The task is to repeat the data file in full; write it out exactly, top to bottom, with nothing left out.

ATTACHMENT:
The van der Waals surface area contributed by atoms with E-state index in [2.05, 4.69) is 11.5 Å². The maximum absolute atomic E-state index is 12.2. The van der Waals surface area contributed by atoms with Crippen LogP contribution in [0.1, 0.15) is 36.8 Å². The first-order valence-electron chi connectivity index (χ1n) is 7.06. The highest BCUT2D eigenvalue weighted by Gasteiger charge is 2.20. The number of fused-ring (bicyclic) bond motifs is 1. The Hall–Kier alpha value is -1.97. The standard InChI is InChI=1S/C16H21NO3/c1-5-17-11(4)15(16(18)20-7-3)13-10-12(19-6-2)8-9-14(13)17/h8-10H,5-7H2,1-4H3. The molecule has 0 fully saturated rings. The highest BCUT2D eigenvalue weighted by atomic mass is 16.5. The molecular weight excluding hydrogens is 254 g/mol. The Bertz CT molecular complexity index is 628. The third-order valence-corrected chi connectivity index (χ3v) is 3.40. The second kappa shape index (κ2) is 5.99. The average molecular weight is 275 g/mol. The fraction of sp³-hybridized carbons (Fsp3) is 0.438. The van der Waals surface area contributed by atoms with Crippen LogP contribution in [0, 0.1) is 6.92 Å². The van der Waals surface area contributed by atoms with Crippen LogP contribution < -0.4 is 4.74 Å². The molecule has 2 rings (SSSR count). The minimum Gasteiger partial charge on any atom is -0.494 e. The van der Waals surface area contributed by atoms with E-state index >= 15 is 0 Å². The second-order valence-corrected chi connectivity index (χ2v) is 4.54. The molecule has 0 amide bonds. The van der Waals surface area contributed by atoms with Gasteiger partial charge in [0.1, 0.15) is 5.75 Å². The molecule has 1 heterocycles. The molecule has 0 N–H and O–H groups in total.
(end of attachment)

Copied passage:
The van der Waals surface area contributed by atoms with E-state index in [2.05, 4.69) is 11.5 Å². The maximum absolute atomic E-state index is 12.2. The van der Waals surface area contributed by atoms with Crippen LogP contribution in [0.1, 0.15) is 36.8 Å². The first-order valence-electron chi connectivity index (χ1n) is 7.06. The highest BCUT2D eigenvalue weighted by Gasteiger charge is 2.20. The number of fused-ring (bicyclic) bond motifs is 1. The Hall–Kier alpha value is -1.97. The standard InChI is InChI=1S/C16H21NO3/c1-5-17-11(4)15(16(18)20-7-3)13-10-12(19-6-2)8-9-14(13)17/h8-10H,5-7H2,1-4H3. The molecule has 0 fully saturated rings. The highest BCUT2D eigenvalue weighted by atomic mass is 16.5. The molecular weight excluding hydrogens is 254 g/mol. The Bertz CT molecular complexity index is 628. The third-order valence-corrected chi connectivity index (χ3v) is 3.40. The second kappa shape index (κ2) is 5.99. The average molecular weight is 275 g/mol. The fraction of sp³-hybridized carbons (Fsp3) is 0.438. The van der Waals surface area contributed by atoms with Crippen LogP contribution in [0, 0.1) is 6.92 Å². The van der Waals surface area contributed by atoms with Crippen LogP contribution < -0.4 is 4.74 Å². The molecule has 2 rings (SSSR count). The minimum Gasteiger partial charge on any atom is -0.494 e. The van der Waals surface area contributed by atoms with E-state index >= 15 is 0 Å². The second-order valence-corrected chi connectivity index (χ2v) is 4.54. The molecule has 0 amide bonds. The van der Waals surface area contributed by atoms with Gasteiger partial charge in [0.1, 0.15) is 5.75 Å². The molecule has 1 heterocycles. The molecule has 0 N–H and O–H groups in total.